The Matter: While the Church does not possess the authority to judge a Pope, it does possess the competency and the right to judge whether or not a proposition professed by a Pope is materially heretical. This is an objective judgment, and therefore makes no difference if the proposition was professed by a pope or a non-pope. If any person (Pope or not) was to proclaim, for example, that “the old Covenant was never revoked by God” (45), or that “the resurrection of the body does not mean the resurrection of the actual physical body, but only the resurrection of the person”, the Church, or any Catholic who knows his Faith for that matter, can judge the statement to be heretical. Such a “judgment” would not constitute an inappropriate judgment of the person, since it is only an objective judgment of the proposition itself. Therefore, a council can certainly judge whether or not the material aspect of a teaching professed by a pope is heretical, but this objective judgment does not yet determine if the Pope himself is a heretic, since the second element, pertinacity, must also be established.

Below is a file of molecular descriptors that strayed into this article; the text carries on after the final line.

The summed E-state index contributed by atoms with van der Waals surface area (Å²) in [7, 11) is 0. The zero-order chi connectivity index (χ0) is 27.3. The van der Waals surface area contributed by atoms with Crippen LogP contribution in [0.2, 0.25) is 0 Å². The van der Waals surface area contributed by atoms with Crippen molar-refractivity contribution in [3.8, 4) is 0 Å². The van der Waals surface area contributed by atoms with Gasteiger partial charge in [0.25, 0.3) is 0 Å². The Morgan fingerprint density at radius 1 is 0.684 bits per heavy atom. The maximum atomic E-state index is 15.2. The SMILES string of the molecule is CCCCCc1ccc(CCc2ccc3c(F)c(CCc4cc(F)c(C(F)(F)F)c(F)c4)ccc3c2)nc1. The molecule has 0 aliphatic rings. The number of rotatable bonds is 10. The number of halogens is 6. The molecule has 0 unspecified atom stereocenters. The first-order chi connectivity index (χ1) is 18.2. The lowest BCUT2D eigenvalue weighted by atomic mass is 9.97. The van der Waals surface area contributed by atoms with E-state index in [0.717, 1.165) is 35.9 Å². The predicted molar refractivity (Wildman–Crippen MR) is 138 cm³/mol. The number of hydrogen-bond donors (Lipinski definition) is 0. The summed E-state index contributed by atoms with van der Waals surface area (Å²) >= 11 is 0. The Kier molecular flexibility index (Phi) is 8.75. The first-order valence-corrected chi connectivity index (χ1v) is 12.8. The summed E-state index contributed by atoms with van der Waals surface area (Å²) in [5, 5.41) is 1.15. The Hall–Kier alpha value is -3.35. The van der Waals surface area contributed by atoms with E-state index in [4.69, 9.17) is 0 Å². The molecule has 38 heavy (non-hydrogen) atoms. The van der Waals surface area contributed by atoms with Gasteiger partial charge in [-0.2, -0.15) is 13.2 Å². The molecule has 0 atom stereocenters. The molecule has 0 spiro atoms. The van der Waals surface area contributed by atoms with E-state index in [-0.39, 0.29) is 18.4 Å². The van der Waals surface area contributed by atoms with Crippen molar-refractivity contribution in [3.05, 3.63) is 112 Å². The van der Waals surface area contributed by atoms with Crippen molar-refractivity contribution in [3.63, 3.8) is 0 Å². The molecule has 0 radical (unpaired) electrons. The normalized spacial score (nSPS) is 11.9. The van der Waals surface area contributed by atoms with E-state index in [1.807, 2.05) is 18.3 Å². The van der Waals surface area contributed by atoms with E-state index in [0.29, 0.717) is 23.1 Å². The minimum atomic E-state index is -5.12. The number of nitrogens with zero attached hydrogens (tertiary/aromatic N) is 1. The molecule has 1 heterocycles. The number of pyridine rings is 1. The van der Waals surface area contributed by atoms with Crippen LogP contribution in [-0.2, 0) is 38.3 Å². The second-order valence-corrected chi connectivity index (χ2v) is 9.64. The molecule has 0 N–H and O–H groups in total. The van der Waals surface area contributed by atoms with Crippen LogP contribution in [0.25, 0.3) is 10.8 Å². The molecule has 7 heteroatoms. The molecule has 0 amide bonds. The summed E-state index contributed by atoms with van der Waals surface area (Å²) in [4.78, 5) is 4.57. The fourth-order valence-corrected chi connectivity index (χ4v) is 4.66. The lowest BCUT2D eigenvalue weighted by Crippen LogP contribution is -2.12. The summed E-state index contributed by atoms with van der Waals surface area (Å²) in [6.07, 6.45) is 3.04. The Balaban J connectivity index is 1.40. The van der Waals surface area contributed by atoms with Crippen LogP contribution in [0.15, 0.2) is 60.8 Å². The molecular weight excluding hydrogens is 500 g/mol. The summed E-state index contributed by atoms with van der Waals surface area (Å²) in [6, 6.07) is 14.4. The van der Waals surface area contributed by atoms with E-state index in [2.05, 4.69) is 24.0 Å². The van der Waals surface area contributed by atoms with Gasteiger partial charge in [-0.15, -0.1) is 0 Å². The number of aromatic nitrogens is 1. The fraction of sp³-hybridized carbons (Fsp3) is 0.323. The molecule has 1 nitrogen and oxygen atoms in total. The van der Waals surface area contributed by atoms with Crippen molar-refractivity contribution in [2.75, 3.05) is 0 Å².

The Form: Establishing pertinacity is more difficult since it involves something that exists within the internal forum (the realm of conscience). If a person suspected of heresy does not openly admit that he rejects a Catholic dogma, pertinacity must be “drawn out” for it to be established with sufficient certainty.
45) Cf. Council of Florence, Cantata Domino, Denz. 712; and Mystici Corporis Christi, Pius XII, #29 - 30)